If the Copyright Clearance Center cannot grant permission, you may request permission from our Copyrights & Permissions Manager (use Contact Information listed below).

    Permission to Reprint

    If you are requesting permission to reprint DUP material (journal or book selection) in another book or in any other format, contact our Copyrights & Permissions Manager (use Contact Information listed below).

    Images/Art

    Many images/art used in material copyrighted by Duke University Press are controlled, not by the Press, but by the owner of the image. Please check the credit line adjacent to the illustration, as well as the front and back matter of the book for a list of credits. You must obtain permission directly from the owner of the image. Occasionally, Duke University Press controls the rights to maps or other drawings. Please direct permission requests for these images to permissions@dukeupress.edu.
    For book covers to accompany reviews, please contact the publicity department.

    Subsidiary Rights/Foreign Translations

    If you're interested in a Duke University Press book for subsidiary rights/translations, please contact permissions@dukeupress.edu. Include the book title/author, rights sought, and estimated print run.

    Disability Requests

    Instructions for requesting an electronic text on behalf of a student with disabilities are available here.

    Rights & Permissions Contact Information

    Email: permissions@dukeupress.edu
    Email contact for coursepacks: asstpermissions@dukeupress.edu
    Fax: 919-688-4574
    Mail:
    Duke University Press
    Rights and Permissions
    905 W. Main Street
    Suite 18B
    Durham, NC 27701

    For all requests please include:
    1. Author's name. If book has an editor that is different from the article author, include editor's name also.
    2. Title of the journal article or book chapter and title of journal or title of book
    3. Page numbers (if excerpting, provide specifics)
    For coursepacks, please also note: The number of copies requested, the school and professor requesting
    For reprints and subsidiary rights, please also note: Your volume title, publication date, publisher, print run, page count, rights sought
  • Description

    Alien Encounters showcases innovative directions in Asian American cultural studies. In essays exploring topics ranging from pulp fiction to multimedia art to import-car subcultures, contributors analyze Asian Americans’ interactions with popular culture as both creators and consumers. Written by a new generation of cultural critics, these essays reflect post-1965 Asian America; the contributors pay nuanced attention to issues of gender, sexuality, transnationality, and citizenship, and they unabashedly take pleasure in pop culture.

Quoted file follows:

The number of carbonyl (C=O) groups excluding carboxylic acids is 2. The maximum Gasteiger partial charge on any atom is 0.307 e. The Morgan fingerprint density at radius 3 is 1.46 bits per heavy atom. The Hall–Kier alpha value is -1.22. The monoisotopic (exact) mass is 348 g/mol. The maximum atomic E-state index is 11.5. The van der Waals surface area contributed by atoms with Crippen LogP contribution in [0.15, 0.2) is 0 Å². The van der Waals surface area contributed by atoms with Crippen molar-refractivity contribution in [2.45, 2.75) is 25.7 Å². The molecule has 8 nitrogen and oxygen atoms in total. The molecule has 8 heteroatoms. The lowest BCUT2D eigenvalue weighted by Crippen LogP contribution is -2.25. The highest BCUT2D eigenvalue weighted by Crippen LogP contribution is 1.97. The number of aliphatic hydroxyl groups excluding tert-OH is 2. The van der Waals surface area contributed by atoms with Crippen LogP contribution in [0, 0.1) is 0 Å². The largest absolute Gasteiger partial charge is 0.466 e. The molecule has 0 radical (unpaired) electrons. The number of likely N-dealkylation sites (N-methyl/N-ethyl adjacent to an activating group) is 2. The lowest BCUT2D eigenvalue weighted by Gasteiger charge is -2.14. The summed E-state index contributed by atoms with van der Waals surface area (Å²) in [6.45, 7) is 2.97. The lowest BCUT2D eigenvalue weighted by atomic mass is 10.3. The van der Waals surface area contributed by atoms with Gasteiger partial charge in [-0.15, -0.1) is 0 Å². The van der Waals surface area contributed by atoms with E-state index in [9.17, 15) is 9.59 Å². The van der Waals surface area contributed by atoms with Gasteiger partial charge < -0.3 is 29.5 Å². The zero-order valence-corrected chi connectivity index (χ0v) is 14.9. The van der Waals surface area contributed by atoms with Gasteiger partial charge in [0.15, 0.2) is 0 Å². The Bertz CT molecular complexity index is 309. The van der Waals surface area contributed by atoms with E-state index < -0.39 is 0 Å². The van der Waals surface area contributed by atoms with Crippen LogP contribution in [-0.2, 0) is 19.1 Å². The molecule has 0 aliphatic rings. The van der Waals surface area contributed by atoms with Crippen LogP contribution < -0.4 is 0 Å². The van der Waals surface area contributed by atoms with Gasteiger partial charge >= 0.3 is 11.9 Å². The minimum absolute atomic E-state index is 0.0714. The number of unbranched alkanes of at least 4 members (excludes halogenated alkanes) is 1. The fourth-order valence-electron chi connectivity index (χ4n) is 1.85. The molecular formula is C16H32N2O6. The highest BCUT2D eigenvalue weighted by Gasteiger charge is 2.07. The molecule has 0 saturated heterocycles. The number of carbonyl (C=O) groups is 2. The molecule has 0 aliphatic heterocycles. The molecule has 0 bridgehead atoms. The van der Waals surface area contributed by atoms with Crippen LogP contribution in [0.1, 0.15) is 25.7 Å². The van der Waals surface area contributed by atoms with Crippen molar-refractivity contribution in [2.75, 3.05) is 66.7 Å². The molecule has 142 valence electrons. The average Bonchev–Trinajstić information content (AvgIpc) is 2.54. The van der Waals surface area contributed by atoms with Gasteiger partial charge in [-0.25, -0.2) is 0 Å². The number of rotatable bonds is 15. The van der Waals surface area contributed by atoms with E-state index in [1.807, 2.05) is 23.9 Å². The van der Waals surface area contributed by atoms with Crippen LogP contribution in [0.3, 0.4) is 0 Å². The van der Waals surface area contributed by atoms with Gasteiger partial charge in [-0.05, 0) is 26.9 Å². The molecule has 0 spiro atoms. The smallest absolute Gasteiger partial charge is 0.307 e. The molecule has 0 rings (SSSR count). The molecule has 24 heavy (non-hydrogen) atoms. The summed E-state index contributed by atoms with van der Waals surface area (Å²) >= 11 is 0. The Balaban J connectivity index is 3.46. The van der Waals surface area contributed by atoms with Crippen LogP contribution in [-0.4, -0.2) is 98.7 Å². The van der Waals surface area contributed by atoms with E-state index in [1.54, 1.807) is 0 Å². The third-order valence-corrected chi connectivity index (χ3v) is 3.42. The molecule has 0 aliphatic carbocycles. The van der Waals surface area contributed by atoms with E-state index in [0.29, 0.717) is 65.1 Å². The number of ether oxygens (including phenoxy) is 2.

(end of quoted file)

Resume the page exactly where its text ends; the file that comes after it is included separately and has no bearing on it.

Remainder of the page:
This interdisciplinary collection brings together contributors working in Asian American studies, English, anthropology, sociology, and art history. They consider issues of cultural authenticity raised by Asian American participation in hip hop and jazz, the emergence of an orientalist “Indo-chic” in U.S. youth culture, and the circulation of Vietnamese music variety shows. They examine the relationship between Chinese restaurants and American culture, issues of sexuality and race brought to the fore in the video performance art of a Bruce Lee–channeling drag king, and immigrant television viewers’ dismayed reactions to a Chinese American chef who is “not Chinese enough.” The essays in Alien Encounters demonstrate the importance of scholarly engagement with popular culture. Taking popular culture seriously reveals how people imagine and express their affective relationships to history, identity, and belonging.

    Contributors. Wendy Hui Kyong Chun, Kevin Fellezs, Vernadette Vicuña Gonzalez, Joan Kee, Nhi T. Lieu, Sunaina Maira, Martin F. Manalansan IV, Mimi Thi Nguyen, Robyn Magalit Rodriguez, Sukhdev Sandhu, Christopher A. Shinn, Indigo Som, Thuy Linh Nguyen Tu, Oliver Wang

    About The Author(s)

    Mimi Thi Nguyen is Assistant Professor of Gender and Women's Studies and Asian American Studies at the University of Illinois, Urbana-Champaign.

    Thuy Linh Nguyen Tu is Assistant Professor of Art History and Asian American Studies at Cornell University.

Explore More
Share

Create a reading list or add to an existing list. Sign-in or register now to continue.


Contact Us

  • Duke University Press
  • 905 W. Main St. Ste 18-B
  • Durham, NC 27701
  • U.S. phone (toll-free): 888-651-0122
  • International: 1-919-688-5134
  • orders@dukeupress.edu